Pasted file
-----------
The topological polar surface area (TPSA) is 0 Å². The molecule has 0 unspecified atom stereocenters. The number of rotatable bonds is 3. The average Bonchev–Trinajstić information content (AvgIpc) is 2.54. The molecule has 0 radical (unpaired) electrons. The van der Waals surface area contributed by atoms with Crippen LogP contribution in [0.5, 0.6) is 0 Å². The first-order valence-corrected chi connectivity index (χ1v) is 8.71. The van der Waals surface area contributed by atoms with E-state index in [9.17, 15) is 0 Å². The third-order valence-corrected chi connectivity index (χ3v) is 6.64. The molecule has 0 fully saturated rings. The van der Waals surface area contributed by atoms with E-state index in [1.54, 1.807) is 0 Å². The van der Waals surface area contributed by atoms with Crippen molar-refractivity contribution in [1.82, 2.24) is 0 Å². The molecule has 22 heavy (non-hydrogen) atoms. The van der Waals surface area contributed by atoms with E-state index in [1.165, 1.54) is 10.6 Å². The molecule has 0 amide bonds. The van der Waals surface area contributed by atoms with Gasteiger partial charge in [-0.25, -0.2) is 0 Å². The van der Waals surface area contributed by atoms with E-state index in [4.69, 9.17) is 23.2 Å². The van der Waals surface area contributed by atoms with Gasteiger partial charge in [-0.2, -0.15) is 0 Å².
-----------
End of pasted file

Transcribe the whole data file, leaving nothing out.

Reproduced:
The topological polar surface area (TPSA) is 0 Å². The molecule has 0 unspecified atom stereocenters. The number of rotatable bonds is 3. The average Bonchev–Trinajstić information content (AvgIpc) is 2.54. The molecule has 0 radical (unpaired) electrons. The van der Waals surface area contributed by atoms with Crippen LogP contribution in [0.5, 0.6) is 0 Å². The first-order valence-corrected chi connectivity index (χ1v) is 8.71. The van der Waals surface area contributed by atoms with E-state index in [9.17, 15) is 0 Å². The third-order valence-corrected chi connectivity index (χ3v) is 6.64. The molecule has 0 fully saturated rings. The van der Waals surface area contributed by atoms with E-state index in [1.54, 1.807) is 0 Å². The van der Waals surface area contributed by atoms with Crippen molar-refractivity contribution in [1.82, 2.24) is 0 Å². The molecule has 22 heavy (non-hydrogen) atoms. The van der Waals surface area contributed by atoms with E-state index in [1.165, 1.54) is 10.6 Å². The molecule has 0 amide bonds. The van der Waals surface area contributed by atoms with Gasteiger partial charge in [-0.25, -0.2) is 0 Å². The van der Waals surface area contributed by atoms with E-state index in [4.69, 9.17) is 23.2 Å². The van der Waals surface area contributed by atoms with Gasteiger partial charge in [-0.2, -0.15) is 0 Å².